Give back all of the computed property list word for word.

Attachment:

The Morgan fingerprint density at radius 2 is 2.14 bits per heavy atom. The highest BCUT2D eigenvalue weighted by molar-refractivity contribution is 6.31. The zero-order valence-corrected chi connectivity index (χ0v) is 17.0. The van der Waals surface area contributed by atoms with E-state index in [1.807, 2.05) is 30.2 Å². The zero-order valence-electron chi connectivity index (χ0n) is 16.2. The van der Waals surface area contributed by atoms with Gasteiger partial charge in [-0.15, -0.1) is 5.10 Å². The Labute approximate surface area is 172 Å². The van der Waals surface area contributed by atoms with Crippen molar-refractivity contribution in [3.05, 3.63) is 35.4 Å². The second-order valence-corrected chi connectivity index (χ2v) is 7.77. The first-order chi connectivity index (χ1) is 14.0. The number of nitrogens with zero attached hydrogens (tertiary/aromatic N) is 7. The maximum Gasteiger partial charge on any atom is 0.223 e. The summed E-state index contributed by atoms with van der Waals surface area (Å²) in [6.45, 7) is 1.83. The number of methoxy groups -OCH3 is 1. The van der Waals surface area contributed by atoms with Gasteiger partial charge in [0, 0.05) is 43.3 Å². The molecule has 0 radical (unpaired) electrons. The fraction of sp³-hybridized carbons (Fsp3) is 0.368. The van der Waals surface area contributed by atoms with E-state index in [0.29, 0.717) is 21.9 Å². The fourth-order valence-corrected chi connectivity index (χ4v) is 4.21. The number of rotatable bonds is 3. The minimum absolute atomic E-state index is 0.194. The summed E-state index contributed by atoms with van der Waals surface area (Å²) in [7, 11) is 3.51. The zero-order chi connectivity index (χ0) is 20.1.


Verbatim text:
The Morgan fingerprint density at radius 2 is 2.14 bits per heavy atom. The highest BCUT2D eigenvalue weighted by molar-refractivity contribution is 6.31. The zero-order valence-corrected chi connectivity index (χ0v) is 17.0. The van der Waals surface area contributed by atoms with E-state index in [1.807, 2.05) is 30.2 Å². The zero-order valence-electron chi connectivity index (χ0n) is 16.2. The van der Waals surface area contributed by atoms with Gasteiger partial charge in [-0.15, -0.1) is 5.10 Å². The Labute approximate surface area is 172 Å². The van der Waals surface area contributed by atoms with Crippen molar-refractivity contribution in [3.05, 3.63) is 35.4 Å². The second-order valence-corrected chi connectivity index (χ2v) is 7.77. The first-order chi connectivity index (χ1) is 14.0. The number of nitrogens with zero attached hydrogens (tertiary/aromatic N) is 7. The maximum Gasteiger partial charge on any atom is 0.223 e. The summed E-state index contributed by atoms with van der Waals surface area (Å²) in [6.45, 7) is 1.83. The number of methoxy groups -OCH3 is 1. The van der Waals surface area contributed by atoms with Gasteiger partial charge in [0, 0.05) is 43.3 Å². The molecule has 0 radical (unpaired) electrons. The fraction of sp³-hybridized carbons (Fsp3) is 0.368. The van der Waals surface area contributed by atoms with E-state index in [0.29, 0.717) is 21.9 Å². The fourth-order valence-corrected chi connectivity index (χ4v) is 4.21. The number of rotatable bonds is 3. The minimum absolute atomic E-state index is 0.194. The summed E-state index contributed by atoms with van der Waals surface area (Å²) in [7, 11) is 3.51. The zero-order chi connectivity index (χ0) is 20.1.